A study published in the print issue of Hypertension ‘High salt intake: independent risk factor for obesity’ has shown high salt intake can potentially increase risk of obesity in both adults and children, according to CASH (the UK’s Consensus Action on Salt and Health pressure group).
Eating too much salt may be a trigger for obesity – no matter how many calories of other foods you consume. Doctors have known for some time that salt consumption is linked to high blood pressure, making it a risk factor for heart disease. But this is the first study of its kind that links salt directly to obesity.
The researchers, led by Professor Graham MacGregor of Queen Mary University of London, said they could not be sure exactly why salt has such a profound impact. But they suspect that it modifies the metabolism, altering the way the body absorbs fat.
Scientists found that every extra gram of salt that a person eats each day, increases their risk of obesity by 25 per cent (both children and adults). Even when they took into account the total amount of food individuals ate, salt still seemed to be a major factor in a person’s weight.
Data obtained from a total of 458 children and 785 adults taking part in the UK National Diet and Nutrition Survey’s (NDNS) rolling program was used to assess energy intake and salt consumption [REF 1]. Results showed a consistent significant association between salt intake and BMI, waist circumference and body fat mass – independent of total energy intake and sugar-sweetened beverage consumption.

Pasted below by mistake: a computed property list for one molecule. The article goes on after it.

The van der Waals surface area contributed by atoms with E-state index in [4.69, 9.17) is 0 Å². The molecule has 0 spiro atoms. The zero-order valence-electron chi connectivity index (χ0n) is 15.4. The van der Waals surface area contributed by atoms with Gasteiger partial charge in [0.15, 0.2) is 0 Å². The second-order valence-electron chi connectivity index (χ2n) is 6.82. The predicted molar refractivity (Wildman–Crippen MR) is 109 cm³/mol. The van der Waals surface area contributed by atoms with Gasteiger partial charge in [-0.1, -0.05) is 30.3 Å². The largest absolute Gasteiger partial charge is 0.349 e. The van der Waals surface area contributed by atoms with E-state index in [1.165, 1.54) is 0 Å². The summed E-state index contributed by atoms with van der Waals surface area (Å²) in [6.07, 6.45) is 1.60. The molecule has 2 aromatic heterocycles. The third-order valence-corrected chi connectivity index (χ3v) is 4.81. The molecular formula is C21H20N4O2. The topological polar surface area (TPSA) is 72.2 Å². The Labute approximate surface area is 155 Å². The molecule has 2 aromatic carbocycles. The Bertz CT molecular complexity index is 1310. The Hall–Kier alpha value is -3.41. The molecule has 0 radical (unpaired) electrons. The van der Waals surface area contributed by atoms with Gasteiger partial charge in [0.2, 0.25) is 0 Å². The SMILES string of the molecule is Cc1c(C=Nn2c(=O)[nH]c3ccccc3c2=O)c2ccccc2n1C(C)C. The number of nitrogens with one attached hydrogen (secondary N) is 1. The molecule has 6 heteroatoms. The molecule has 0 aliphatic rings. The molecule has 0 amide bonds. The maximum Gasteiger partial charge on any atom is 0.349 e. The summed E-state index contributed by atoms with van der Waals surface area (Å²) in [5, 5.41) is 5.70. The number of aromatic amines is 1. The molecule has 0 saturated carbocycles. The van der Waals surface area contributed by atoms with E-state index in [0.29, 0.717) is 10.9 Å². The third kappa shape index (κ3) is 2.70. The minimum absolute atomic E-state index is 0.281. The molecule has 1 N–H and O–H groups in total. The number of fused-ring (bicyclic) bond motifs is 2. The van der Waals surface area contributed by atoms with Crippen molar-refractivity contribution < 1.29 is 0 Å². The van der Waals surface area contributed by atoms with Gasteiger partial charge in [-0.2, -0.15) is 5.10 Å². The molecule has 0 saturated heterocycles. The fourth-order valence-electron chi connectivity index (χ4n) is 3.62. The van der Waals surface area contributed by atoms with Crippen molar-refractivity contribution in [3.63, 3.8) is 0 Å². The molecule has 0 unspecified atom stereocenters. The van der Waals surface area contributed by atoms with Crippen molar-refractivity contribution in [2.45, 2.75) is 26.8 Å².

“The food we eat is now the biggest cause of ill health through its high salt, fat and sugar content added by the food industry,” said Professor Graham MacGregor, Professor of Cardiovascular Medicine at Queen Mary University of London and Chairman of Consensus Action on Salt & Health. “High blood pressure and obesity both lead to the development of cardiovascular disease, stroke, heart attacks and heart failure, which are the commonest causes of death and disability in the UK.
Current guidelines suggest we should be eating no more than 6g salt a day but the latest statistics show we are eating far more than we require (8.1g/day) says CASH. Collaborative efforts between the government and food industry however have led to progressive reductions in salt intake, resulting in a reduction in stroke and heart disease events and deaths but further reductions need to be made, CASH believes.
Most of the salt we eat is already in the foods we buy, which is why checking nutritional information on packs to make sure we are making the healthiest choice is important to help limit the amount of salt we are eating.
The original paper can be accessed here.
*REF-1- Data was used from the National Diet and Nutrition Survey (NDNS) rolling program years 1-4 (2008/9-2011/12). The NDNS programme was a rolling cross-sectional study aiming to assess nutritional status of the general UK population. In total, 1982 children and 2174 adults participated in the NDNS core survey. Among them, 458 children (aged ≥4 years) and 785 adults had valid weight and height measurement as well as complete 24-hour urine collection, and were therefore included in our analysis.